Interesting revision of this Lytro technology. Reminds me a little bit of the Black Magic Cinema camera with it’s funny shaped body design. I remember the initial breathless reports about how earth-shaking this multi-lens camera was going to be. After that, never saw a shipping product or an actual review per se. I think maybe some samples were given to individuals who said it was cool you could set the depth of field after the picture was taken, or pull the subject into focus if it was initially shot out of focus.
It reminds me in some ways of Carver Mead’s attempt to design a 3 layer cmos sensor that was light sensitive to all the wave lengths as you down through each layer. It was in essence a panchromatic sensor that did not require a micro light filter grid be bonded to the front surface (like all sensors today). That camera never really caught on either. It was extremely over-priced for the amount of resolution capable on the sensor. One conclusion you can make from this is not all good ideas make good workable cameras. We’ll see how Lytro Illum changes the equation, but I suspect it’s still a tough row to hoe.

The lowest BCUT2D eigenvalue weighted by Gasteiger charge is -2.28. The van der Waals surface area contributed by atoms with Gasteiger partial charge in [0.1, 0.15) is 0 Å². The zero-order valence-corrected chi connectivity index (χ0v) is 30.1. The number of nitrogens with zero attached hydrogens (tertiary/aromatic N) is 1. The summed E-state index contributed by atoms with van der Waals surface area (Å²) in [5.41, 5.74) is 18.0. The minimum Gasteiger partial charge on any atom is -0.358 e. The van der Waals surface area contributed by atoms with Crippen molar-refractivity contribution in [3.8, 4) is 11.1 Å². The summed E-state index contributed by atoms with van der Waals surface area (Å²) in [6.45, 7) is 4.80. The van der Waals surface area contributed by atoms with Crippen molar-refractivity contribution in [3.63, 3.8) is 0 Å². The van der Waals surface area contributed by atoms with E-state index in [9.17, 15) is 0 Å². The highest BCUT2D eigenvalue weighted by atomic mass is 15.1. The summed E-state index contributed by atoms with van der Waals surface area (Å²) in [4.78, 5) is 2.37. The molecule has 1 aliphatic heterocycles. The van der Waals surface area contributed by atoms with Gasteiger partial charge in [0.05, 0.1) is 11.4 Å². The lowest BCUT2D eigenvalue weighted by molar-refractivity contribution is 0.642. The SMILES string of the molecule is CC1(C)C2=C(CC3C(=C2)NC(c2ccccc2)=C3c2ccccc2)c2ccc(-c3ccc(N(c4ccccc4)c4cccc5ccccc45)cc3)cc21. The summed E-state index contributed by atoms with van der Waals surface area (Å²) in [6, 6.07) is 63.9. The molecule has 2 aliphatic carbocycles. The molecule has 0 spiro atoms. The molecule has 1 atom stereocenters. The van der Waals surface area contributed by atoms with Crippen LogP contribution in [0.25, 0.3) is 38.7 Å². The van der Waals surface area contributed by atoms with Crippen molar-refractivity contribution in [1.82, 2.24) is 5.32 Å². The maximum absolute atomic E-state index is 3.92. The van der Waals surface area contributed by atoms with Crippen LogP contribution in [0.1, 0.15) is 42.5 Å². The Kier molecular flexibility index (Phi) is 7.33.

Lytro has made some big changes to its technology, packaging it in a product that looks far more like a camera than anything Lytro has built before.
To refresh your memory, Lytro is the company behind the light-field sensor, which senses the direction that light is traveling relative to the shot, rather than capturing a single plane of light. This, paired with powerful software, allows Lytro users to pivot the shot around for a 3D effect, or even better, change the focus of the shot after the picture has been taken.
With the new Lytro Illum, all of these capabilities are still there, but with more. Though the Illum looks like your standard camera, it’s built very differently. It has a brand new lens, with a zoom range of 30mm to 250mm with a super wide f/2.0 aperture across the entire thing. This is unheard of in…
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